So Riley had to disassociate.
Your mind leaves your body, has to go somewhere else to be able to survive. It was an instinct. I didn't know I was doing it; it just started to happen. In order to be able to survive, I need to leave this mentally.
Screaming and crying, Riley got up. She began throwing on her clothes and said she had to go back to her dorm to get her medicine. Luke followed her as she went downstairs.
There was a couch right by the front door, and he shoved me over the couch and took my clothes off again and forced vaginal sex, and this time he ejaculated. During the intercourse, he told me he loved me, which was so demented to me.
While he was forcing himself on Riley, Luke continued what Riley calls his mind games, which were possibly calculated to cause confusion about his motives when Riley would later think back on the evening.
He kept saying, "This night has gone so well, and you are ruining it now. You're ruining our connection. We could have had such a good future, and you're ruining it. I really feel strongly for you, so sex should be the natural thing." He was saying things like, "In the winter time, I am going to take you to my place in California." And he said, "I'll take care of you. I'll be the boyfriend that you want me to be — however you want me to be, I'll be that for you." So demented.
After Luke's ejaculation, Riley saw that she could finally attempt an escape. Luke let her go, but he again tried to confuse her about what had just occurred.
He was sitting there; he looked tired and satisfied. "OK, go. I knew you would be mad at me — don't be mad at me. I knew you would leave me, but don't be mad at me." He was manipulating me not to go to the police.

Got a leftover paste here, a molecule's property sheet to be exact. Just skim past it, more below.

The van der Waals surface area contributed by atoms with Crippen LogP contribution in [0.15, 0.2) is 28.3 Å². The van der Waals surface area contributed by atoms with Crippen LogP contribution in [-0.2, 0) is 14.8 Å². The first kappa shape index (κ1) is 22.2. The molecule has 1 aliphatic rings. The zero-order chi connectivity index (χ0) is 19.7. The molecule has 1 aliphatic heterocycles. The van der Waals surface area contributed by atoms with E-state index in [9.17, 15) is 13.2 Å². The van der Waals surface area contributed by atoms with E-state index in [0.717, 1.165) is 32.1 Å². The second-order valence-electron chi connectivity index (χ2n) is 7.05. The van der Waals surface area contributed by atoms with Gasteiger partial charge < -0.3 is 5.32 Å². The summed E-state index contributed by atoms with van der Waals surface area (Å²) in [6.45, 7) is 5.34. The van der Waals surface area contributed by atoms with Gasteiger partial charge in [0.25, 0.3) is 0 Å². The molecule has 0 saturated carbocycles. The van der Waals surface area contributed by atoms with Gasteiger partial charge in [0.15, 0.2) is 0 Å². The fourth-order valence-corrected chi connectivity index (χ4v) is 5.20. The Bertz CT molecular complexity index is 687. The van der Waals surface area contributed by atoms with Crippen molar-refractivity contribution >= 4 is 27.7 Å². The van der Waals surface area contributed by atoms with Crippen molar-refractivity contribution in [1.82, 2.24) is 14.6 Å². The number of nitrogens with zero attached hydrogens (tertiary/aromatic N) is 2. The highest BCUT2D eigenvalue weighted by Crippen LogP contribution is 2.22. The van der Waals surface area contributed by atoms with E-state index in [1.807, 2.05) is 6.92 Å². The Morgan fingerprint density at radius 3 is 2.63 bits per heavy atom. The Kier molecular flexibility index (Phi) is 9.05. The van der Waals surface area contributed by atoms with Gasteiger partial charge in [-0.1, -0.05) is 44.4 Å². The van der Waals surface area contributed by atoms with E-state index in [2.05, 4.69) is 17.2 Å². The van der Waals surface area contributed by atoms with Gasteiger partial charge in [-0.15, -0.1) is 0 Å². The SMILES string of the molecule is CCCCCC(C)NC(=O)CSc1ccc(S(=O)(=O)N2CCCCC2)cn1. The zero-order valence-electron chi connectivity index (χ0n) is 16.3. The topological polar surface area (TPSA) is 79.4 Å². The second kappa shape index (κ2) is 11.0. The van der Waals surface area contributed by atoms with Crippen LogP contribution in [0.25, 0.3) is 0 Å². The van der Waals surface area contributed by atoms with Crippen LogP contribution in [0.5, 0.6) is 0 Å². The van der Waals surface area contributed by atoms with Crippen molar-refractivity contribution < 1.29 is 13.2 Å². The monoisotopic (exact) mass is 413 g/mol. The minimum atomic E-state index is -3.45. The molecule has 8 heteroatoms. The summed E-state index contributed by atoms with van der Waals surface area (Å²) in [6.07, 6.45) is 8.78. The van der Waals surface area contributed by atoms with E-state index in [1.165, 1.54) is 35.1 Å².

It turned out to be a six-hour ordeal that seemed even longer — endless, in fact. Neither had ingested alcohol or drugs. Riley feared for her life the whole time.
I thought, I have to do something — this is very serious. I felt like I couldn't breathe the whole time I was there.
It was torture. I would rather get shot than be tortured like that. When you see the look in the person's eyes when he is doing the act itself, it doesn't even feel like you are human. The look: eye-on-the-prize type of a look. Not looking at me. Objectifying. Almost like he is drooling.
Eventually Riley decided to prosecute Luke. But, years after the incident and the trial, she remains traumatized.
I have vivid nightmares all the time — nightmares of guys trying to get me and hurt me, of Luke trying to hurt me and my family, me running from danger, somebody shooting me. It was agony — trapped, a huge trapped feeling. Now, when I'm at a place where I feel like I need to leave, and let's say, for whatever reason, I get a trigger, and I need to leave, and someone is talking and my heart races and I get sweaty, I say, "I have to step out." If I get anywhere that I feel I can't leave when I want to, I start to get very nervous and anxious, and the heart just starts racing.
Riley's health, which had never been good, deteriorated after the incident. The restless nights caused exhaustion and pain, and her cystic fibrosis symptoms became worse. This already vulnerable young person had been broken.
Riley's cousin Richard described to me how "Riley works hard to make meaning of her chronic illness. She will always have cystic fibrosis. The length of her life will probably be diminished; the quality of her life will as well. They are making strides all the time. She may get a lung transplant, there are new medications, but she is looking at applying for disability. She wants to be a social worker and do good things in the world, and she will, but she is not looking ahead to a lifetime of great opportunity because her health won't permit it. It's hard for her. She would like to be a mom. She is not sure she ever will get a chance."